Retrospective study of 175 patients with hereditary motor and sensory neuropathy (HMSN), i.e., Charcot-Marie-Tooth (CMT) disease.
To investigate the frequency, age of onset, character, familial, and genotypical incidence of spinal deformities among HMSN patients.
Prior studies addressing HMSN discuss the associated spinal deformities. However, these data vary significantly while inconsistently including genotypes within the classification framework.
Plain-film radiographic spine studies of 175 HMSN patients were performed to determine the incidence, character, and severity of spinal deformity. The degree of the spinal deformity was evaluated measuring Cobb’s angle of the main curve. The results of the entire cohort were initially assessed before being classified by genotype.
The incidence of spinal deformity for the entire group was 26%. Of these, 58% demonstrated scoliosis, 31% had kyphoscoliosis, and 11% had thoracic hyperkyphosis; 73% of patients with spinal deformity were classified as HMSN Type I with confirmed duplication of the PMP 22 (peripheral myelin protein) gene on chromosome 17. The incidence of spinal deformity by genotype was: duplication of the PMP 22 gene: 29% (25 of 87); deletion of the PMP 22 gene: 0% (0 of 15); Cx32 (connexin 32) gene mutation: 24% (8 of 34); and MPZ (myelin protein zero) gene mutation: 100% (6 of 6). Familial incidence of spinal deformity was found in “MPZ gene mutation” and “duplication of PMP 22 gene” subgroups.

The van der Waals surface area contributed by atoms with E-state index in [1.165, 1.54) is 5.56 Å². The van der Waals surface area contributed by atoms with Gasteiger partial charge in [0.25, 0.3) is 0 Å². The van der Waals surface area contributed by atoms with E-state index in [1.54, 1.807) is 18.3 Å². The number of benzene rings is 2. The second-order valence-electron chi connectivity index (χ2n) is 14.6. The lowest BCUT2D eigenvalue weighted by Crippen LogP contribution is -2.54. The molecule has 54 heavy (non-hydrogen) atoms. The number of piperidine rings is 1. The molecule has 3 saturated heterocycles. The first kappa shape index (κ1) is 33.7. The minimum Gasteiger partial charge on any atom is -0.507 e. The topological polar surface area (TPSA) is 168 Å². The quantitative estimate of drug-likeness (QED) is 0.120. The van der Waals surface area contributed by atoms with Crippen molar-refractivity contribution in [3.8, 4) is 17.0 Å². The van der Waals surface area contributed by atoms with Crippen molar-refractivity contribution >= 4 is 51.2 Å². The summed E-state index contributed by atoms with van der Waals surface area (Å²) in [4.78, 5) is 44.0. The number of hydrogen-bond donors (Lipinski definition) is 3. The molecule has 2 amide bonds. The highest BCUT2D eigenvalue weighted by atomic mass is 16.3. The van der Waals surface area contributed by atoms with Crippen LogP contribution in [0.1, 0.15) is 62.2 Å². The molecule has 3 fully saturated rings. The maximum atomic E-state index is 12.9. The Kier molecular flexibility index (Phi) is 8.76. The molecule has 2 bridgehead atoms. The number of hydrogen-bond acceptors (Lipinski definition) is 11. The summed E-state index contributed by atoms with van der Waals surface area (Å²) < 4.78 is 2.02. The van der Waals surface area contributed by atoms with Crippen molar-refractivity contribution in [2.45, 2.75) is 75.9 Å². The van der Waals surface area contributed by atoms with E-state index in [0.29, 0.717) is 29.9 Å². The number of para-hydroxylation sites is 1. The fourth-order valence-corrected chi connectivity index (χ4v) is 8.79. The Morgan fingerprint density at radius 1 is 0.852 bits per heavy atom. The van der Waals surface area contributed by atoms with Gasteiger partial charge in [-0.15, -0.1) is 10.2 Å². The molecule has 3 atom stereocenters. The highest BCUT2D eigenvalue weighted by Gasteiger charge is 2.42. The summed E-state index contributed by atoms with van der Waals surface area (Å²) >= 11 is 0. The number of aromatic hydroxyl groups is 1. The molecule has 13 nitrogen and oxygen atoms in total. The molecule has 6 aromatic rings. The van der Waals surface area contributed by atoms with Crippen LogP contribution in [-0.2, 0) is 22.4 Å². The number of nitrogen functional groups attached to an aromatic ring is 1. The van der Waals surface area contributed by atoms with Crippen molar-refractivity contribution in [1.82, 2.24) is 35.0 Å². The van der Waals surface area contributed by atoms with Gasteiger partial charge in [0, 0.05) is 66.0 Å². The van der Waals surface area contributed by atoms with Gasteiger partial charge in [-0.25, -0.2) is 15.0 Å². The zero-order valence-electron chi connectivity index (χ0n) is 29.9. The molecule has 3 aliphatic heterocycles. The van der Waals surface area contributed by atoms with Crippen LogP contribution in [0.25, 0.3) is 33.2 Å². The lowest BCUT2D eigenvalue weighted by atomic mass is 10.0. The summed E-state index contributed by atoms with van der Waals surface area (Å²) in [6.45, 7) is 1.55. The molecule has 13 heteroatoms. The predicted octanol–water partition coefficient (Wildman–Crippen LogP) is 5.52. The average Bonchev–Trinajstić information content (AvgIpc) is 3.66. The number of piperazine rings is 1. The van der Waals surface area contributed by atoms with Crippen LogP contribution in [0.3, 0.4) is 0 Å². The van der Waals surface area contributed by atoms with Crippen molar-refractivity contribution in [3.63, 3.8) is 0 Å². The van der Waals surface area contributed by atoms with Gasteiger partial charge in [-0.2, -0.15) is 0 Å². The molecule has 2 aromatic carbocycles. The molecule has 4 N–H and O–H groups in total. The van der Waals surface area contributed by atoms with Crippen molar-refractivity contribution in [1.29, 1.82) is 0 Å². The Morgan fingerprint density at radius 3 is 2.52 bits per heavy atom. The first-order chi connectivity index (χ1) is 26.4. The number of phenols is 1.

This study demonstrates a 26% incidence of spinal deformity among HMSN patients. Spinal deformity was most frequently observed in patients with the MPZ gene mutation, where the most common familial incidence was also found.
We performed radiographic analyses on 175 hereditary motor and sensory neuropathy patients. Spinal deformity was present in 45 patients (26%), with incidence rates varying by genotype. Spinal deformity prevalence by genotype was greatest with the MPZ mutation (100%). Familial incidence was found in 4 families, with the MPZ mutation noted in 3 families.
From the Departments of *Rehabilitation and †Neurology University Hospital Motol, 2nd Medical Faculty, Charles University, Prague, Czech Republic; and ‡Department of Clinical Sciences, Cleveland Chiropractic College, Los Angeles, CA.
Acknowledgment date: February 27, 2007. First revision date: April 23, 2007. Acceptance date: April 24, 2007.
Supported by IGA-NR/9517-3.
The manuscript submitted does not contain information about medical device(s)/drug(s).
No funds were received in support of this work. No benefits in any form have been or will be received from a commercial party related directly or indirectly to the subject of this manuscript.
Address correspondence and reprint requests to Alena Kobesova, MD, Department of Rehabilitation, University Hospital Motol, V Uvalu 84, 150 06 Prague 5, Czech Republic; E-mail: firstname.lastname@example.org